Owen: The King Is Dead, Long Live The King

Posted by Paul Tomkins on August 10, 2004, 12:49:14 PM

If – as it appears to be true - Michael Owen has played his last game for Liverpool ahead of a move to Madrid, then it is not a disaster or a catastrophe. I'd much rather he stay, obviously, as he is an awesome talent and for years has been part of the furniture (Rafa, of course, likens most things to tables and chairs), but the club has other quality strikers at its disposal; neither Cisse or Baros are fully proven in England yet, but the former scored 70-odd goals in approximately 100 games in France, and the latter has the best strike record in international football.

These are talents who can score goals in England, given the right circumstances and the right service. What we can only trust - and hope - is that they can reproduce the way Owen scored crucial goals in the biggest games. At his best - in whatever situation - Owen would only need one chance to make it count. That wasn't the case last season, and for England over the summer, but the class is still there.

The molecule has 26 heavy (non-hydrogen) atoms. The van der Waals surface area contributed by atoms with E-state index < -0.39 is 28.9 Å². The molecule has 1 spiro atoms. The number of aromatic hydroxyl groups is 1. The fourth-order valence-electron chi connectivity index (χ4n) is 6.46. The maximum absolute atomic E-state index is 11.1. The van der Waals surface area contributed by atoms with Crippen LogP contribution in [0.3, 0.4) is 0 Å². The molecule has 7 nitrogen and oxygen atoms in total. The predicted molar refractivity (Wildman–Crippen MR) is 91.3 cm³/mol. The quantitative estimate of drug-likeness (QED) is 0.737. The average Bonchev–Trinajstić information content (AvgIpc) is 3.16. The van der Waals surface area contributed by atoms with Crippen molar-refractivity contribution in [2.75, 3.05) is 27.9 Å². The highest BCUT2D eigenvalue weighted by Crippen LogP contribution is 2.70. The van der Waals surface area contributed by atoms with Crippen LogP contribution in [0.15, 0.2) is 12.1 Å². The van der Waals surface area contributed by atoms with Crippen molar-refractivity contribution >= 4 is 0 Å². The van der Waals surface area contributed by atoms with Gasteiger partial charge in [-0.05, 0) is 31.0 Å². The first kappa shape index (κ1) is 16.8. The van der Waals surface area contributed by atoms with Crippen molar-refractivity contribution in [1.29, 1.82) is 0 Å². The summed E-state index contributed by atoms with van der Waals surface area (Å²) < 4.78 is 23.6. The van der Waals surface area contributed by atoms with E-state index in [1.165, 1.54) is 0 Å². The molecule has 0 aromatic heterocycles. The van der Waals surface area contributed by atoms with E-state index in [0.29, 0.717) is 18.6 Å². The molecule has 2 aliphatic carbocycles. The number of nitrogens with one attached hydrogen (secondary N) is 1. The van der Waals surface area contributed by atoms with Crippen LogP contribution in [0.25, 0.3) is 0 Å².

I don't feel Owen is cheating Liverpool in any way. What he said was that he'd never do what Steve McManaman did and leave Liverpool for free - not that he'd definitely sign; he said he'd like to sign, as he loves the club (clearly he does), but circumstances change. The reported fee of £10m is disappointing, but it's better than a Bosman situation. I don't blame him for being lured by Real Madrid, although with Ronaldo, Raul and Morientes (if he stays), he may not play every week. Just as most Reds' respected Ian Rush leaving for Juventus, we couldn't argue against Owen joining the world's most successful club. This is different from Steven Gerrard's dalliance with joining unproven "upstarts" Chelsea; Real are the real deal, if you will pardon the pun. I'd hate to see a backlash against Owen, as I feel he has acted honourably throughout. Sometimes players need a fresh challenge.